39th Welcomes Kathy Reynolds
A relatively new addition to the 39thstreet district, in an unassuming studio tucked away off 39th; Reynolds Neon is a family owned and run business with an extensive body of work that can be seen all over the metro.
If you’ve been in Oklahoma City for any length of time chances are you’ve come across the work of neon artist, Kathy Reynolds. From the IAO Art Gallery on Film Row to Pie Junkie in the Plaza District, Reynolds has left her mark OKC in the most electrifying way.
Reynolds has been making art since the early 80s, creating what she could from found objects. She eventually got a job making stained glass but knew her passion lied elsewhere. The visual staple of the 80s, neon, was calling her name and she was determined to learn.
“I’ve been fascinated by neon. Just the excitement of neon, and it’s sexy and it’s kind of dangerous.”
The next step was to find someone who would teach her, though she would find that was much easier said than done. In 1984 there were no women doing neon work “it was the good ol’ boys club.”
Initially planning on living out of her car to apprentice with an artist in Florida, she heard of a man in Del City who was looking to make some money teaching, but when she approached him, he refused to take her on. Reynolds would go on to spend the entire summer trying to convince “Elmer” to teach her. Finally showing up one day “…in a mini skirt and a few hundred-dollar bills and waved the money in his face. He finally told me if I want to learn that badly he would take my money.”
It wasn’t easy to break into the field but she persevered and is now firmly established in neon design and sign production. But it wasn’t an easy start.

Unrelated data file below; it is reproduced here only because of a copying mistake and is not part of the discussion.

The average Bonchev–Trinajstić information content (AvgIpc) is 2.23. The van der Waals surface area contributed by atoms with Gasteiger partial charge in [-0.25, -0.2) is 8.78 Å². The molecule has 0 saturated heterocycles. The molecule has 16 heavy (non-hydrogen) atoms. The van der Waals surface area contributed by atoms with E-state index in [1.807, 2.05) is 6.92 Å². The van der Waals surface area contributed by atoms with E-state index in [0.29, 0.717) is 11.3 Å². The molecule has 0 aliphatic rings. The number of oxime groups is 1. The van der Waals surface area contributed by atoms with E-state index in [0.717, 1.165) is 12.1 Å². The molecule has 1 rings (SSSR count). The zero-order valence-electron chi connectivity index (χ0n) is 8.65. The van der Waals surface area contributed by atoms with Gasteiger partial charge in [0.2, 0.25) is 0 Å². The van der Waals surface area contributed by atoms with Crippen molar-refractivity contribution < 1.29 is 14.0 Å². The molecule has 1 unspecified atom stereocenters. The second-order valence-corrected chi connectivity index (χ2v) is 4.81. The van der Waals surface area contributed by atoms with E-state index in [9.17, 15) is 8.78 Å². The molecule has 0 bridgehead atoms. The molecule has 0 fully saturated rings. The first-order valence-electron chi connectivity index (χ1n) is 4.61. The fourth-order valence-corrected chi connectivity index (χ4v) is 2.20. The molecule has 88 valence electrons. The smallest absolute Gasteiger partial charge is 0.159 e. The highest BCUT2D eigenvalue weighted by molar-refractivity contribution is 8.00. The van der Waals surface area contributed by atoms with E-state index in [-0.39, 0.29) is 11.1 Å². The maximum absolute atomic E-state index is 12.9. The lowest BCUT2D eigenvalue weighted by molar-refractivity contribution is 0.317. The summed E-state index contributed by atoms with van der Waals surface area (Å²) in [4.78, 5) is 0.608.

“Neon is harder than it looks. You have to be part artist, part scientist, part glass bender, part electrician and part mechanic to do this job.”
Reynolds has been instrumental in bringing forth the renaissance Oklahoma City currently sees itself in. She was asked to be part of the Automobile Alley planning commission back in 2000 in an effort to revitalize the downtown area and her work can be seen all over, from Joey's Pizzeria on Sheraton to the BUICK neon sign above Broadway 10.
She may have moved in to our district three short years ago but her history with 39th goes back much farther. In fact, she had her first date with her husband of over 20 years at a drag show at The Copa.
“I used to go to Miss Gay Oklahoma all the time, because my gay friends would do the hair and makeup and when I was younger, I used to be mistaken for a drag queen and I loved it!”
Always an advocate of “Live and Let Live” Reynolds has always been an ally to the LGBTQ community and feels right at home in her new studio tucked behind OKCs most prominent gay bars.
The future is bright for Reynolds with her work featured in OETA’s Emmy-nominated episode of Gallery America (Neon Nobility). She’ll get the chance to tap back into her “drag” past as The Boom’s own Maria Isabel has been enlisted to create her gown for the Emmy to be held July 10th, 2019.